Benson Henderson slipped by Gilbert Melendez at UFC on Fox 7. | Ezra Shaw/Zuffa LLC/Getty Images
Benson Henderson survived the sternest of tests by the narrowest of margins.
Low kicks, standing elbows and the ability to hold his own in wild standup exchanges carried Henderson to a split decision over Gilbert Melendez, as he retained his Ultimate Fighting Championship lightweight crown in a thrilling UFC on Fox 7 headliner on Saturday at the HP Pavilion in San Jose, Calif. All three cageside judges scored it 48-47: Derek Cleary and Michael Bell for Henderson, Wade Vierra for Melendez.
Afterward, the victorious Henderson dropped to a knee, ring in hand, and proposed to his girlfriend. She said yes.
“There are a lot bigger things than fighting,” he said, “and I had to take care of one of those things right now and make sure she is in my life for the rest of my life.”
According to FightMetric figures, Henderson out-landed the challenger in terms of significant strikes in all five rounds and held the edge in total strikes in every round but the second. The 29-year-old MMA Lab representative did the majority of his damage with step-in standing elbows and kicks to the upper and lower sections of Melendez’s legs.
Beaten for just the third time as a professional, Melendez appeared to make his most significant inroads in the first and fifth rounds, where he pressured the champion with thudding right hands and the occasional knee to the body. The loss halted the Santa Ana, Calif., native’s seven-fight winning streak.
“It was a tough fight,” said Henderson, who improved to a perfect 7-0 in the UFC. “I know how tough that Gilbert is. I love the Skrap Pack. They bring it every single time.”
Cormier Clinch Suffocates Mir
In the co-main event, American Kickboxing Academy export Daniel Cormier executed his game plan to perfection, as he trapped former UFC heavyweight champion Frank Mir in a relentless series of energy-sapping clinches en route to a one-sided unanimous decision.
All three cageside judges scored it 30-27 for Cormier (12-0, 1-0 UFC), who is believed to be contemplating a move to the 205-pound division.
Mir (16-7, 14-7 UFC) could not avoid the clinch against the two-time Olympian. Cormier pinned him along the fence over and over again, scoring with knees to the body and elbows and punches to the head. Mir delivered a handful of kicks to the body but failed to control distance and wandered aimlessly into close quarters. The 33-year-old Brazilian jiu-jitsu black belt has suffered back-to-back defeats for the first time in his professional career.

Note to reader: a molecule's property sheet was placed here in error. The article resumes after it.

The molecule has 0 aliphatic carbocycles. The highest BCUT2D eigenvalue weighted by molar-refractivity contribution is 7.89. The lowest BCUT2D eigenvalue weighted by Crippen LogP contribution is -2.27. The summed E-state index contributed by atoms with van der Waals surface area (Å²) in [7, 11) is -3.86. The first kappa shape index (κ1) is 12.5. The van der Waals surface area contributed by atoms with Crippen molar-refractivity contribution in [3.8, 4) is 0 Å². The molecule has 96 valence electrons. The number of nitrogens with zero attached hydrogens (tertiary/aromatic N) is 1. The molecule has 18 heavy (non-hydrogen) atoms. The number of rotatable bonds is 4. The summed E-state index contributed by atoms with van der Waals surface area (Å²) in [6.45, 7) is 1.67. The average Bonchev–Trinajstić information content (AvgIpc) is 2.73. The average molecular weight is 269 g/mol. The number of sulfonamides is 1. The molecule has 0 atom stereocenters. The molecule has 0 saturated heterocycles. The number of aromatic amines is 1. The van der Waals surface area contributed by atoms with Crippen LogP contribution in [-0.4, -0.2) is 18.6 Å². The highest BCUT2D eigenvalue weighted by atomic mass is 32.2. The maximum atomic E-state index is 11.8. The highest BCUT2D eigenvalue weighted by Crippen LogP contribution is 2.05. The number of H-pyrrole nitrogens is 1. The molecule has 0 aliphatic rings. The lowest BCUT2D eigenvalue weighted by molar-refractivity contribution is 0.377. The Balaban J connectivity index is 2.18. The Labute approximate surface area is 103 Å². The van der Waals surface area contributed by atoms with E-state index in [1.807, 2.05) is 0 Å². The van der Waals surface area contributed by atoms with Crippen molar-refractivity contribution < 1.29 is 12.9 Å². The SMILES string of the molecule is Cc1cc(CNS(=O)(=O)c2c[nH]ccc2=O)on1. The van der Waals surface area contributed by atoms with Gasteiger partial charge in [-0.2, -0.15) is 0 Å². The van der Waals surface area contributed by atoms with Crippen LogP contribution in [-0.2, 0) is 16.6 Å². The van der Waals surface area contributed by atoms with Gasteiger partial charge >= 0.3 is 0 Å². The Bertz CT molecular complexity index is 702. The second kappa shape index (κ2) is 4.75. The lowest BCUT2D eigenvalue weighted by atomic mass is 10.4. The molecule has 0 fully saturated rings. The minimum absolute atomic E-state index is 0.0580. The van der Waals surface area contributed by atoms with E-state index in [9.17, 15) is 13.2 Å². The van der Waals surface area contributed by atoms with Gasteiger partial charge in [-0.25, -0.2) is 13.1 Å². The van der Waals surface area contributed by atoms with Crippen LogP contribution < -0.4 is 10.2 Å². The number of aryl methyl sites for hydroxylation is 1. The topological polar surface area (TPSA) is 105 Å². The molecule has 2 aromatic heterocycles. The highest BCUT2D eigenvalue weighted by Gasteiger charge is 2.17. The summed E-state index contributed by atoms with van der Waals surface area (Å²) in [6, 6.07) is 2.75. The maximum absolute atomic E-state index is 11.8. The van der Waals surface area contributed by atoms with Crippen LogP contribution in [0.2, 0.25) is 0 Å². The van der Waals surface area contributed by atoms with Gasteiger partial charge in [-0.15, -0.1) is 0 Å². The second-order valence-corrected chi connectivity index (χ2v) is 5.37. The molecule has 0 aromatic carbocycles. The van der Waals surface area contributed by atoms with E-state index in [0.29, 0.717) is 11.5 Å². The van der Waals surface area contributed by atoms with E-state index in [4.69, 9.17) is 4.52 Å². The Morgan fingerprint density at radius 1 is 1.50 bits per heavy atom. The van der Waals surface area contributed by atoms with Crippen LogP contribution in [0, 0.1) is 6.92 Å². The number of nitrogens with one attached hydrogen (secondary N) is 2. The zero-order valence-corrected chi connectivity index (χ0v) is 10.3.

Thomson Head Kick, Punches Dispatch Diaz
Former Strikeforce champion Josh Thomson became the first man to ever finish Nate Diaz with strikes, as he stopped “The Ultimate Fighter” Season 5 winner with an exquisite head kick and follow-up punches in a featured lightweight clash. Thomson (20-5, 3-1 UFC) brought it to a close 3:44 into round two, as he returned to the Octagon for the first time since August 2004.
Diaz (16-9, 11-7 UFC) spent a majority of the bout pursuing his nimble foe. Thomson leaned on leg kicks, picked his spots with punches and secured a well-time takedown in the first round. The damage exacted from the kicks was visible on Diaz’s left knee, which was grotesquely swollen. Thomson also connected on a head kick, and though only his foot landed, it served as a precursor for what was in store for Diaz.
Thomson added standing elbows from the clinch in the second round, opening multiple cuts on Diaz’s face.
With roughly 90 seconds to go in the frame, he fired another head kick, and this time, shin met skull. Diaz staggered and back pedaled, with Thomson closing in. A series of unanswered punches forced referee Mike Beltran to step in.
Brown Brutalizes, Stops Mein
“The Ultimate Fighter” Season 7 quarterfinalist Matt Brown ravaged Canadian prospect Jordan Mein, as he delivered a stirring second-round technical knockout in a welterweight showcase. Brown (17-11, 10-5 UFC) sealed the deal 60 seconds into round two, extending his career-best winning streak to five fights.
Mein (27-9, 1-1 UFC) was in retreat mode from the start, as the rugged Ohioan stayed in his face with punches, knees, elbows and kicks, giving him little room to breathe much less work. Still, he had his chance. Mein folded Brown with a brutal left hook to the body in the first round and swarmed to finish. Brown defended well, locked up a tight triangle choke and returned to his feet. Perhaps weakened by the choke, Mein was never the same.
Brown came out firing in round two, bloodying Mein’s nose with a series of punches, standing elbows and knees. The 32-year-old Xenia, Ohio, native grounded Mein with an attempted guillotine choke and then switched gears, finishing him with a deluge of elbows to the head, body and back.
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